When it comes to childhood cancers, the answer is No, nuclear power plants are not related..
The Swiss did a major study looking for the risks of childhood cancers and leukaemia amongst children who lived near nuclear power plants.
Childhood cancer and nuclear power plants in Switzerland: a census-based cohort study
Ben D Spycher, Martin Feller, Marcel Zwahlen, Martin Röösli, Nicolas X von der Weid, Heinz Hengartner, Matthias Egger, Claudia E Kuehni
We used a cohort approach to examine whether residence near nuclear power plants (NPPs) was associated with leukaemia or any childhood cancer in Switzerland.
They followed 2,925 children over a period exceeding two decades.
They divided them up into <5 km, 5–10 km and 10–15 km and >15km from the nearest NPP.
This nationwide cohort study found little evidence of an association between residence near NPPs and the risk of leukaemia or any childhood cancer.
This is also written up by World Nuclear News.
In the report, they discuss some of the previous studies that did find a link, starting with an English report in 1984.
They address some of the issues with those reports - particularly:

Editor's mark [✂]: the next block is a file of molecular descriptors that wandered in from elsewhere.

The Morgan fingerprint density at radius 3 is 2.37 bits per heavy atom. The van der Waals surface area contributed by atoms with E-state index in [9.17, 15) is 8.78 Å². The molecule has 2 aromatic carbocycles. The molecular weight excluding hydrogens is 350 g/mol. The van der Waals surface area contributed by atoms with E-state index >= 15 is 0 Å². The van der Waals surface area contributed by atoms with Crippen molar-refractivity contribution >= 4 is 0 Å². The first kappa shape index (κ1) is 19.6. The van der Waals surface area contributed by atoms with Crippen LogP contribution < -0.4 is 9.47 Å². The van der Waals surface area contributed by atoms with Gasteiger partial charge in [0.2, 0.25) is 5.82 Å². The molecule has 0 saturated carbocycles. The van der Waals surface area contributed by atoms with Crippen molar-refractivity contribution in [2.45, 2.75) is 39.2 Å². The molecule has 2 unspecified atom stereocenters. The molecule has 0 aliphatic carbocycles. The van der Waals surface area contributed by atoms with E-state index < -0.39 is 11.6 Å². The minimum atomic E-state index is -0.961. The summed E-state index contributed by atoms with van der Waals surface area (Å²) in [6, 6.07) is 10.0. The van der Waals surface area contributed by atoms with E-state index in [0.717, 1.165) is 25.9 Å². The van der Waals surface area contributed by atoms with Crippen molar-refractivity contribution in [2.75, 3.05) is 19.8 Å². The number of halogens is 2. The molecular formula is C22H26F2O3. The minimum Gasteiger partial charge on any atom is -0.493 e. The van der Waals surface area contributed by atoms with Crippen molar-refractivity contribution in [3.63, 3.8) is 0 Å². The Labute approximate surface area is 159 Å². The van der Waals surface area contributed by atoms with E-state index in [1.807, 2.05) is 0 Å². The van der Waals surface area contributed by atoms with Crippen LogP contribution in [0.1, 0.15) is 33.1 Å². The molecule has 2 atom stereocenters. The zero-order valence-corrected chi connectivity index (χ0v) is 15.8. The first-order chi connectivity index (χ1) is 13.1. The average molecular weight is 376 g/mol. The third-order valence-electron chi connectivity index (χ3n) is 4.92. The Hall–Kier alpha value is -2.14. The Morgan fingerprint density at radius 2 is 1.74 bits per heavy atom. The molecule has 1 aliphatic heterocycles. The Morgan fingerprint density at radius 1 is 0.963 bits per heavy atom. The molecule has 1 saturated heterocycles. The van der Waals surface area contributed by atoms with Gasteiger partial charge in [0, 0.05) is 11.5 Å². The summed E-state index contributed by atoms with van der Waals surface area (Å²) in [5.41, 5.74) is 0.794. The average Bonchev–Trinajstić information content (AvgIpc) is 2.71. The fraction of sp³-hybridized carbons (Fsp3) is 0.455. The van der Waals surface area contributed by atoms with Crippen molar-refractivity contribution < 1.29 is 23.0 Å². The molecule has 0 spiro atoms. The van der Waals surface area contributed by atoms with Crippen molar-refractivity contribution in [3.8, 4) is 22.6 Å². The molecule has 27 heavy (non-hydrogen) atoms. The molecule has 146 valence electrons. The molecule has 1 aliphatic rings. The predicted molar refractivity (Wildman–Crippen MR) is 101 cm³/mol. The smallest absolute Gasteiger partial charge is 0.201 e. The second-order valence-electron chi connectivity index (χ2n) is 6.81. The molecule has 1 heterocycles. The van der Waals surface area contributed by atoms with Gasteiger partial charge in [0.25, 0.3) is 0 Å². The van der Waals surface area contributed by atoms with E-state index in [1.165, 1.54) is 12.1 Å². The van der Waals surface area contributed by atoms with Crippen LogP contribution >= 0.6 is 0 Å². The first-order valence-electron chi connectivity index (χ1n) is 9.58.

- Correlation doesn't equal causation. There may be other reasons why cancers might be found to cluster around NPPs. (An example not in the study: Major factories (including NPPs) tend to be built in cheap areas which may be correlated to poor health.)
The paper does highlight (with references) that some studies "found an increased risk also at places where NPPs were planned but not built, concluding that factors other than radiation might be responsible."
- Poor methodologies and sample sizes were used in other studies, e.g. from Germany and Finland.
So, there have been mixed results from studies, but the Swiss study seems to be more statistically sound than the earlier attempts, and despite its large size, it found no evidence for nuclear power plants causing childhood cancers.